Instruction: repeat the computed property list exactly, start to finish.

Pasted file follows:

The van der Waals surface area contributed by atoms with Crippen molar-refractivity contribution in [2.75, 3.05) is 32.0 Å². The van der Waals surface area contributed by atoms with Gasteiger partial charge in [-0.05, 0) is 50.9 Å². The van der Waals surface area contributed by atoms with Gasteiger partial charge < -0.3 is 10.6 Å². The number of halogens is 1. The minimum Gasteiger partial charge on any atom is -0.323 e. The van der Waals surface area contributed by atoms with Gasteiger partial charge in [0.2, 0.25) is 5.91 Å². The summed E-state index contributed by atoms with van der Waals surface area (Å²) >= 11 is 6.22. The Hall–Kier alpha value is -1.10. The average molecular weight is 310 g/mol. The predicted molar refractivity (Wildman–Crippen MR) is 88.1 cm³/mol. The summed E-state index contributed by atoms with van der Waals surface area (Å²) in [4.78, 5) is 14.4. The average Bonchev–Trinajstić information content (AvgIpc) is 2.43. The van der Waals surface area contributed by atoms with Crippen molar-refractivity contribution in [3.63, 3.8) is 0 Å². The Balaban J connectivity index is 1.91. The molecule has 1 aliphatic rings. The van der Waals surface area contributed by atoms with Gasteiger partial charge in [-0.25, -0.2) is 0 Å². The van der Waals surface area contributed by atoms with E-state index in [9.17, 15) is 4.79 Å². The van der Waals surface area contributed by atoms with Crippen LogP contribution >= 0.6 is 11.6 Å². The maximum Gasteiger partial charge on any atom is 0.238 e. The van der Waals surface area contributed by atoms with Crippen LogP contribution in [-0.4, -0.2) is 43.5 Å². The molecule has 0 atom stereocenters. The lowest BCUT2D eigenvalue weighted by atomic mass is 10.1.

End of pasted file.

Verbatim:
The van der Waals surface area contributed by atoms with Crippen molar-refractivity contribution in [2.75, 3.05) is 32.0 Å². The van der Waals surface area contributed by atoms with Gasteiger partial charge in [-0.05, 0) is 50.9 Å². The van der Waals surface area contributed by atoms with Gasteiger partial charge < -0.3 is 10.6 Å². The number of halogens is 1. The minimum Gasteiger partial charge on any atom is -0.323 e. The van der Waals surface area contributed by atoms with Gasteiger partial charge in [0.2, 0.25) is 5.91 Å². The summed E-state index contributed by atoms with van der Waals surface area (Å²) >= 11 is 6.22. The Hall–Kier alpha value is -1.10. The average molecular weight is 310 g/mol. The predicted molar refractivity (Wildman–Crippen MR) is 88.1 cm³/mol. The summed E-state index contributed by atoms with van der Waals surface area (Å²) in [4.78, 5) is 14.4. The average Bonchev–Trinajstić information content (AvgIpc) is 2.43. The van der Waals surface area contributed by atoms with Crippen molar-refractivity contribution in [3.63, 3.8) is 0 Å². The Balaban J connectivity index is 1.91. The molecule has 1 aliphatic rings. The van der Waals surface area contributed by atoms with Gasteiger partial charge in [-0.25, -0.2) is 0 Å². The van der Waals surface area contributed by atoms with E-state index in [9.17, 15) is 4.79 Å². The van der Waals surface area contributed by atoms with Crippen LogP contribution >= 0.6 is 11.6 Å². The maximum Gasteiger partial charge on any atom is 0.238 e. The van der Waals surface area contributed by atoms with Crippen LogP contribution in [-0.4, -0.2) is 43.5 Å². The molecule has 0 atom stereocenters. The lowest BCUT2D eigenvalue weighted by atomic mass is 10.1.